Despite gas prices hovering close to $3 a gallon, most students on campus have not been deterred from filling up.
“Gas is like bread and milk,” LSA junior Garrison Paige said. “People still need to get to work and school. I don’t have a reason yet to change my habits.”
Recognizing that Michigan residents are dependent on oil, Gov. Jennifer Granholm has developed solutions to ease the economic burden high gas prices are imposing on the state.
Granholm’s main solution to curb gas prices is encouraging a cap on oil company profits. She also signed a bill May 3 that penalizes gas-station owners who price gouge by altering pumps to dispense less fuel than indicated on the gauge.
Although some University students are ambivalent, 272,858 Michigan residents signed Granholm’s online petition to prompt President George W. Bush to put a cap on oil profits.
Gov. Granholm created the petition in response to oilmakers earning record prices because gas prices may be regulated on the federal level.
“Paying nearly $3 per gallon while oil companies enjoy $10 billion in tax breaks and rake in billions more in profits is just plain wrong,” the governor said in a statement.
The governor sent her month-long petition to the White House Thursday.
“I think it’s important to communicate to President Bush the problems we’re having at the state level,” said State Senator Liz Brater (D-Ann Arbor), who has backed much of the governor’s gas legislation.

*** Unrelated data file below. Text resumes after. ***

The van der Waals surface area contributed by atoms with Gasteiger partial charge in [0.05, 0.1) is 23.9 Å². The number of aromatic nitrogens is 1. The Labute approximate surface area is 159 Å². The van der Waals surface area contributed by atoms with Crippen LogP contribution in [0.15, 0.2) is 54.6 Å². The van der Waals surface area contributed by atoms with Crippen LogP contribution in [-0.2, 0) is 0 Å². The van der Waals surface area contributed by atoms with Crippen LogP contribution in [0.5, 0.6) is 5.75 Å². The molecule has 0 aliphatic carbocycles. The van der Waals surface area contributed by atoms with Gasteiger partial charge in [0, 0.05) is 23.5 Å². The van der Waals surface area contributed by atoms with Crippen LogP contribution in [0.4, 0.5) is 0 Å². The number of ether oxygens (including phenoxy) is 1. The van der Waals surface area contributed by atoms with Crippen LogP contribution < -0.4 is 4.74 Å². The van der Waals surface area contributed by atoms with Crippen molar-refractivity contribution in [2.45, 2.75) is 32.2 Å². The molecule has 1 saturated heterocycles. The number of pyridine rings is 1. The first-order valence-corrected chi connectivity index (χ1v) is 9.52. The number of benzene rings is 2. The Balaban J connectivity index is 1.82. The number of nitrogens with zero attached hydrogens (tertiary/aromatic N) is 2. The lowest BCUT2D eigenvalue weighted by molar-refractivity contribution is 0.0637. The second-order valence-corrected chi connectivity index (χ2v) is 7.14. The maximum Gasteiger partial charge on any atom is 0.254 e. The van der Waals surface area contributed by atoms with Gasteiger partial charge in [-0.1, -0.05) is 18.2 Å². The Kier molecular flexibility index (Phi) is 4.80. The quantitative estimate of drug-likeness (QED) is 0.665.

As the 2006 gubernatorial election quickly approaches, Granholm faces competition and criticism from Republican candidate Dick DeVos, who has proposed his own ideas for helping Michigan residents handle the costs of gas.
“The petition that you send to Washington does not make one bit of difference,” DeVos’s Communications Director John Truscott said. “It’s a publicity stunt. There’s no meat behind it.”
Some students were also doubtful about the petition.
“It looks good at face value,” said Engineering senior Daniel Nemirovsky. “(A cap on profits) can have unforeseen consequences on other industries.”
Nemirovsky said a change in the executive administration might be the solution to high gas prices.
Truscott said DeVos proposes suspending the state sales tax on gas after the first $1.96 of each gallon of gasoline – saving consumers about six cents per gallon.
But Granholm’s campaign spokesman Chris DeWitt said this proposal would cut a substantial amount of funding to public education and police and fire programs, supported in part by state tax revenue.
Walter McManus, research scientist director at the University’s Transportation Research Institute, said the governor’s idea that Bush should cap oil profits could have negative consequences in the long run.
McManus said oil companies are investing in research for alternative fuels and new oil reserves.
But if Bush puts a cap on oil profits, he will reduce the incentive to find new oil because the expected profit from such an endeavor would decrease substantially, McManus said.
He added that the supply of oil will be reduced and price increases will be unavoidable in the long run.
McManus also explained the reason for a record in oil profits. Many oil companies bought stocks of oil years ago for much less than they are worth now, he said. By the time they sell the oil, the companies make a considerable profit.
Under DeVos’s plan, McManus said consumers will save an average of $36 a year. They can save more by driving more “smoothly” – not accelerating or braking rapidly and driving at a constant speed. Based on his research, this could save consumers about $133 a year.
At the local level, Mayor John Hieftje proposed ideas to encourage alternative modes of transportation, such as creating a rail transport system that travels to Detroit, Dearborn, the Metropolitan airport, Ypsilanti and Ann Arbor.